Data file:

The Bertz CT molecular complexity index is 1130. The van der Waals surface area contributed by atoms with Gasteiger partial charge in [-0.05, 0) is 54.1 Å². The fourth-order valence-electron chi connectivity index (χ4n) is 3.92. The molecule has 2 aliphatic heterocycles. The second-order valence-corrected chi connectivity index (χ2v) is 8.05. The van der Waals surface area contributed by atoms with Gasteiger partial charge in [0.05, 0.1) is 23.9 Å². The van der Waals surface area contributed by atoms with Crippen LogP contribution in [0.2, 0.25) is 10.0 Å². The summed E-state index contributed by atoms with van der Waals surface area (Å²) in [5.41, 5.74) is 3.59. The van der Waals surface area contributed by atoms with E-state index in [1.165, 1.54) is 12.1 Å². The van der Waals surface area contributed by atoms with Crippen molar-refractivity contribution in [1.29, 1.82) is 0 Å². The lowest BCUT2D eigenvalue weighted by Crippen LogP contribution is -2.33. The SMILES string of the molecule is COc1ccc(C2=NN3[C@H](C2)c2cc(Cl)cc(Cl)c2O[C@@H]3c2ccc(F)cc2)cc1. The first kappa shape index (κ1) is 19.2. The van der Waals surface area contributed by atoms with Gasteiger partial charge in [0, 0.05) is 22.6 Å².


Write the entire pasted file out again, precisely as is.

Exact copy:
The Bertz CT molecular complexity index is 1130. The van der Waals surface area contributed by atoms with Gasteiger partial charge in [-0.05, 0) is 54.1 Å². The fourth-order valence-electron chi connectivity index (χ4n) is 3.92. The molecule has 2 aliphatic heterocycles. The second-order valence-corrected chi connectivity index (χ2v) is 8.05. The van der Waals surface area contributed by atoms with Gasteiger partial charge in [0.05, 0.1) is 23.9 Å². The van der Waals surface area contributed by atoms with Crippen LogP contribution in [0.2, 0.25) is 10.0 Å². The summed E-state index contributed by atoms with van der Waals surface area (Å²) in [5.41, 5.74) is 3.59. The van der Waals surface area contributed by atoms with E-state index in [1.165, 1.54) is 12.1 Å². The van der Waals surface area contributed by atoms with Crippen molar-refractivity contribution in [1.29, 1.82) is 0 Å². The lowest BCUT2D eigenvalue weighted by Crippen LogP contribution is -2.33. The SMILES string of the molecule is COc1ccc(C2=NN3[C@H](C2)c2cc(Cl)cc(Cl)c2O[C@@H]3c2ccc(F)cc2)cc1. The first kappa shape index (κ1) is 19.2. The van der Waals surface area contributed by atoms with Gasteiger partial charge in [0, 0.05) is 22.6 Å².